Near the end of his term, Trump proposed a significant school choice program that would have provided a tax credit to encourage donations to nonprofit corporations that grant private school scholarships. But by the time he pitched it, Congress was controlled by Democrats and there was no chance it would pass. Supporters lamented that he did not push for such a program earlier, as part of his 2017 tax legislation.

“Trump doesn’t really have a track record on education in any significant way,” said Rick Hess, director of education policy studies at the conservative American Enterprise Institute.

His education department nixed Obama-era guidelines on how schools should accommodate transgender students and revoked guidance meant to address racially disproportionate rates of discipline. He also sought to roll back Obama-era guidance that protections against discrimination in health care should apply to transgender people.

Trump dove into debates over curriculums on race near the end of his presidency, appointing a commission to promote “patriotic” education, which issued its report two days before Trump left office, drawing criticism from historians who said he presented inaccurate portrayals of American history. But the commission was immediately disbanded by Biden.

‘I don’t think he’s thought that one through’

DeSantis, who won reelection by a wide margin last fall and has made moves toward a presidential run, has aggressively pursued changes to schools in Florida, garnering attention from conservative activists and GOP legislators in other states who have been pursuing laws he inspired.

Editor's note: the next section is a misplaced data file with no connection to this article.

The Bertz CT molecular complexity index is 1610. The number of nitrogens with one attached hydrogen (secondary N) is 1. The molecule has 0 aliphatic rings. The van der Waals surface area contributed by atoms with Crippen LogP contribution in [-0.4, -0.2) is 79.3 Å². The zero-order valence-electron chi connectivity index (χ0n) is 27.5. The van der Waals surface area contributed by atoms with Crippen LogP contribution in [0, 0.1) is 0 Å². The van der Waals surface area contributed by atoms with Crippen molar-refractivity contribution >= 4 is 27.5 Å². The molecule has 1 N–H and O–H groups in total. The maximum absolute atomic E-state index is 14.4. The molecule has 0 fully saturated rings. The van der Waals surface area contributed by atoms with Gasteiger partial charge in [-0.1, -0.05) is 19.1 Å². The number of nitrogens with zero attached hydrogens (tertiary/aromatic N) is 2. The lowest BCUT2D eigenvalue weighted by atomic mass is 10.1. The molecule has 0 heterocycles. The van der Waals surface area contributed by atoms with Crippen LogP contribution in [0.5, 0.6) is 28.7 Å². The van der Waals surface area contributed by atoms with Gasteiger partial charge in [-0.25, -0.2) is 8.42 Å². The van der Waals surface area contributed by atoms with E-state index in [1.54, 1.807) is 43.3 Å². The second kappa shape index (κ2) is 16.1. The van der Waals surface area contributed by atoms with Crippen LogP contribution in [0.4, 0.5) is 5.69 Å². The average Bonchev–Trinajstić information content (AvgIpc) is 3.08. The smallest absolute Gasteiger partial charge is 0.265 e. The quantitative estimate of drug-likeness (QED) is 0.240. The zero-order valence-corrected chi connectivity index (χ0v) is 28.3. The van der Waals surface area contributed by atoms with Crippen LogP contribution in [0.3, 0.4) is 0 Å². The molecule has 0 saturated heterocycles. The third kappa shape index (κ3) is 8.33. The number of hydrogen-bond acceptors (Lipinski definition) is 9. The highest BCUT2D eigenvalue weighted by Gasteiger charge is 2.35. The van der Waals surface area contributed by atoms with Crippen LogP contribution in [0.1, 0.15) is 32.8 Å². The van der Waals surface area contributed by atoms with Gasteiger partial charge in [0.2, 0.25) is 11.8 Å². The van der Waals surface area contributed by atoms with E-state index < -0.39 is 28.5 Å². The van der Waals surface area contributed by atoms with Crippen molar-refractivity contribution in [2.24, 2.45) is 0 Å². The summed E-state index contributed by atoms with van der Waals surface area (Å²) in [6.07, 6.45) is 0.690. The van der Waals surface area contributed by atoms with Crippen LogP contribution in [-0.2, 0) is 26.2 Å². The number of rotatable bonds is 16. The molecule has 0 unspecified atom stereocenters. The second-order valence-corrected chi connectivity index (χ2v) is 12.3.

Tiffany Justice, a co-founder of Moms for Liberty — a two-year-old national group that has opposed school mask mandates and certain curriculums on race and gender — said she was not impressed by Trump’s proposal to turn principals into elected officials. “I don’t think he’s thought that one through,” the conservative activist said. On school-related issues, she had far more praise for DeSantis, her home state governor.

“You’ve got states that are handling this issue,” Justice said of curriculum on race.

In the past, Republican governors have used education as an opportunity for bipartisanship, at times championing efforts to hold schools accountable for results. But in recent years, there has been a notable shift embodied by DeSantis.

“What makes DeSantis so interesting and depending on who you’re talking to, exciting or alarming, is he’s not just talking, he’s using government authority to intervene,” said Michael Petrilli, a conservative who is president of the Thomas B. Fordham Institute. “It’s so real.”

DeSantis’s efforts are already having an impact in Florida. The library law, for instance, requires that books be approved by a media specialist who has been retrained by the state. That has led some teachers to hide books they normally display in their classrooms because they have not yet gone through that process.

Florida’s rejection of an early version of the new AP African American studies course caught the attention of many conservatives. State officials took issue with its discussion of the Black Lives Matter movement, Black feminist literary thought and Black queer studies, among other topics. The College Board soon made revisions that removed some of this content or made it optional.